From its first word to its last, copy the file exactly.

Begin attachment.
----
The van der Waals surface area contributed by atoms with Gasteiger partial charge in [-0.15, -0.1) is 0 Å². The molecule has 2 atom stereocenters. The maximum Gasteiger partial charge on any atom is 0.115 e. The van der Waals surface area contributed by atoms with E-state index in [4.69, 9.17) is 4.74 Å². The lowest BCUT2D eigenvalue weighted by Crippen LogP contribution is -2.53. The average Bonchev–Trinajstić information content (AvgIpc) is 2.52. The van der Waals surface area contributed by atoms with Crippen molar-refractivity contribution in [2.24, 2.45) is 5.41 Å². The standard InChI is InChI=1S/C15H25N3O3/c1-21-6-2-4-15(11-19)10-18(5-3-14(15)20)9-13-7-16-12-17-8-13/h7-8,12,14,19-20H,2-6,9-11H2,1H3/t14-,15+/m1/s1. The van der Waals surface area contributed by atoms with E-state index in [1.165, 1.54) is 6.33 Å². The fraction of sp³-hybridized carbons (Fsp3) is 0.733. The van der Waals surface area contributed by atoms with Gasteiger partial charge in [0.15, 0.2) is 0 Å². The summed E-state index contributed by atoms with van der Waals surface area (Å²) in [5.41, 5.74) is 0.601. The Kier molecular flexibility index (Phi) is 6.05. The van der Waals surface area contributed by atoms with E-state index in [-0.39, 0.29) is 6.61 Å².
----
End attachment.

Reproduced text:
The van der Waals surface area contributed by atoms with Gasteiger partial charge in [-0.15, -0.1) is 0 Å². The molecule has 2 atom stereocenters. The maximum Gasteiger partial charge on any atom is 0.115 e. The van der Waals surface area contributed by atoms with E-state index in [4.69, 9.17) is 4.74 Å². The lowest BCUT2D eigenvalue weighted by Crippen LogP contribution is -2.53. The average Bonchev–Trinajstić information content (AvgIpc) is 2.52. The van der Waals surface area contributed by atoms with Crippen molar-refractivity contribution in [2.24, 2.45) is 5.41 Å². The standard InChI is InChI=1S/C15H25N3O3/c1-21-6-2-4-15(11-19)10-18(5-3-14(15)20)9-13-7-16-12-17-8-13/h7-8,12,14,19-20H,2-6,9-11H2,1H3/t14-,15+/m1/s1. The van der Waals surface area contributed by atoms with E-state index in [1.165, 1.54) is 6.33 Å². The fraction of sp³-hybridized carbons (Fsp3) is 0.733. The van der Waals surface area contributed by atoms with Gasteiger partial charge in [0.15, 0.2) is 0 Å². The summed E-state index contributed by atoms with van der Waals surface area (Å²) in [5.41, 5.74) is 0.601. The Kier molecular flexibility index (Phi) is 6.05. The van der Waals surface area contributed by atoms with E-state index in [-0.39, 0.29) is 6.61 Å².